CSI: Cyber – I can see for miles (past this crap)

I watched the first two episodes of CSI: Cyber over the weekend. It made me remember how much I used to really enjoy watching the other programmes which made up the CSI franchise, as they all performed well in different ways.

And now there’s CSI: Cyber which has…some of the laziest writing and awful plotting I’ve ever seen on a cop show. The amount of threadbare exposition and stumbling onto plot points that the Cybercrimes Division did in the two episodes I’ve seen, they make NCIS Los Angeles look like fucking Poirot.

I decided to write a review for the website; fortunately I haven’t been completely scared away from operating technology despite this programme’s best (worst) efforts.

CSI: Cyber

(Deserves better)

There’s a running joke on the Botchamania series that, whenever the wrestler Sonjay Dutt is featured, his intro caption includes the phrase “(deserves better)”. And that’s how I felt when I saw that the first season of CSI: Cyber is headlined by the trio of Patricia Arquette, Peter MacNicol and James Van Der Beek. (Though I’m not so surprised to see that MacNicol is no longer a part of the show as of season two.) Despite what my macho status otherwise indicates, I was a big fan of Medium, Ally McBeal and, yes, Dawson’s Creek as well; seeing the stars of all three in the same room saying actual lines like “this computer is an accessory to murder” made my heart hurt a bit. (Take a bow, Peter.)

Arquette plays FBI Special Agent Avery Ryan; a psychologist whose patient records were once hacked, leading to the murder of one of her patients. Her determination never to let something so awful happen again is what led her to head up a team of computer experts in the war against cyber-crime.

It’s a decent enough back story for our lead, and a good reason for her distrust of the scum that preys upon innocent people from behind a computer screen. This distrust is played up for maximum shock value throughout the cold open; in the case of the second episode we’re at a theme park where a ride is sabotaged, killing some of its customers.

The drama is ramped up; fiances are left ruing the day they brought their beloved here; officers of the law sullenly get statements, and our cast makes the requisite sad/shocked faces when presented with what happened.

And now, for my second Law & Order comparison of the week, a crime show done properly; you know when Ed Green turns up to see the guy murdered outside the fancy restaurant, and Lennie Briscoe cracks wise with a line like “he should’ve stayed home and ordered a pizza”? That is what years on the job does to you; desensitises you beyond all reasonable reaction.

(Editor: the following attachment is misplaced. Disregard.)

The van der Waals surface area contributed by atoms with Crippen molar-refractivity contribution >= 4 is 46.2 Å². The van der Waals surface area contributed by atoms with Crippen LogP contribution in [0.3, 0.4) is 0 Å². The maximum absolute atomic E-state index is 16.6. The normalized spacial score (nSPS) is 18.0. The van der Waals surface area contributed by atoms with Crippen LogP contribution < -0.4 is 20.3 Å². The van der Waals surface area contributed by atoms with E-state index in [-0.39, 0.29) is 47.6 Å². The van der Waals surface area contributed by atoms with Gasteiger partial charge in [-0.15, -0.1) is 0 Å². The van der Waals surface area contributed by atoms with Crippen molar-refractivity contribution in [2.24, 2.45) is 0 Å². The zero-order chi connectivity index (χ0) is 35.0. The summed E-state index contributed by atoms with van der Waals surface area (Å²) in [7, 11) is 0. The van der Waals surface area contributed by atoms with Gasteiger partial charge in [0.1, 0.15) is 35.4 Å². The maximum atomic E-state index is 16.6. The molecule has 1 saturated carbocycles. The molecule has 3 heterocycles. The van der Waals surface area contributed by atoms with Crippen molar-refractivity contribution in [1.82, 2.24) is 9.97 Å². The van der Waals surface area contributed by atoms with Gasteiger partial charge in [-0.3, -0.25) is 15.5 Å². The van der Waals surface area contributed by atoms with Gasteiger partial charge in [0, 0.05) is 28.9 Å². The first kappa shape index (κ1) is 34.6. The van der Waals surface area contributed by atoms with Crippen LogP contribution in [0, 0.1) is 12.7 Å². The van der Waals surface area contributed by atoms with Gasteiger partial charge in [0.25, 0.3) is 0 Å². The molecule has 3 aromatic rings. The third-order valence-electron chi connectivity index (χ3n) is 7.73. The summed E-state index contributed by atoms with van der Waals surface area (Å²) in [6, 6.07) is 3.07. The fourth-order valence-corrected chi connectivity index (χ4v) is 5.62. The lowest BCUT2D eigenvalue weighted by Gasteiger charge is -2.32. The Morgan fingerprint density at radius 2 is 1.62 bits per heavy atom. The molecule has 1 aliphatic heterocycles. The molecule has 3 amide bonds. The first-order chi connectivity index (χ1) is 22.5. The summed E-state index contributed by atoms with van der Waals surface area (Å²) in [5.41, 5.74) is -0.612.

Here at the rollercoaster crash, and far from getting on with their jobs at an efficient pace, our cast are practically on their knees, shouting “KHAAAAAAAN” at the sky like a bad William Shatner impression. COMPUUUUUUUUUUUUTERS!!!!!

Stop all the downloadin’!

From the beginning, and not helped by lines like “this computer is an accessory to murder” is the immense distrust they’re heaping on computers, coding, basically anything that you can plug in.

In the original series we got exposition of blood spatter, gunshot residue, even the paths that bullets take from gun to victim – all via fancy graphics that were scientifically sound, not to mention highly educational in an age where courtrooms were only just getting to know the fascinating side of forensic science.

Here, DER GREEN CODE IS GOOD BUT DER RED CODE IS BAD. Thanks, nerd guy – not at all patronising and fake. I’d feel better about this absolutely pandering mode of address if the programme were made 20 years ago, but here we are, being talked down to by a fat bloke wearing glasses because that’s what most computer programmers look like.


The investigation process/unfolding plot then takes some nonsensical liberties and horrible shortcuts to get us from suspect to suspect, each time presenting us with ugly, ugly men with big jumpers who obviously live in their parents’ basement. (They even make an ironic joke along those lines at the end of episode one, as if showing some self-awareness to try and disprove that trope – but sadly they seemed not to realise that the programme actually was banging that drum throughout the episode.)

How else do we know that tech is scary and dangerously unreliable? When we see scenes filled with numbers, letters, and diagrams that just come flying out of smartphones, laptops and big screens, all over each shot as our agents are faced with information overload. That’s pretty much every single scene. It’s actually sort of sad; those same bursts of information were hugely helpful in previous programmes when showing us a vital piece of evidence coming into play – here it’s just a massive headache.

And all that jargon! Bad enough when the cyber-geeks have to stop what they’re doing and explain it to MacNicol (presumably he’s only there so that we get the explanations as he does…no wonder he left), but even worse when they’re actually just factually wrong about something, or just talking absolute bollocks. If they’d just stop explaining it in overly simplified terms which still don’t make sense, we’d get to the result much faster.

If CSI: Cyber had debuted alongside its cooler older brother some fifteen years ago, when cyber-hacking was still a thing in Hollywood to make sci-fi movies from, you could at least forgive all the needlessly complicated and sometimes just plain wrong language, but all these years later it just comes off as cheesy and not interesting. And who even thought Cyber was a good suffix anyway? Actually, scratch that – it’s clear just from watching the programme that they’re painfully behind the times.

One to avoid – unless you really like CSI, especially when Ted Danson’s character joins for season two.

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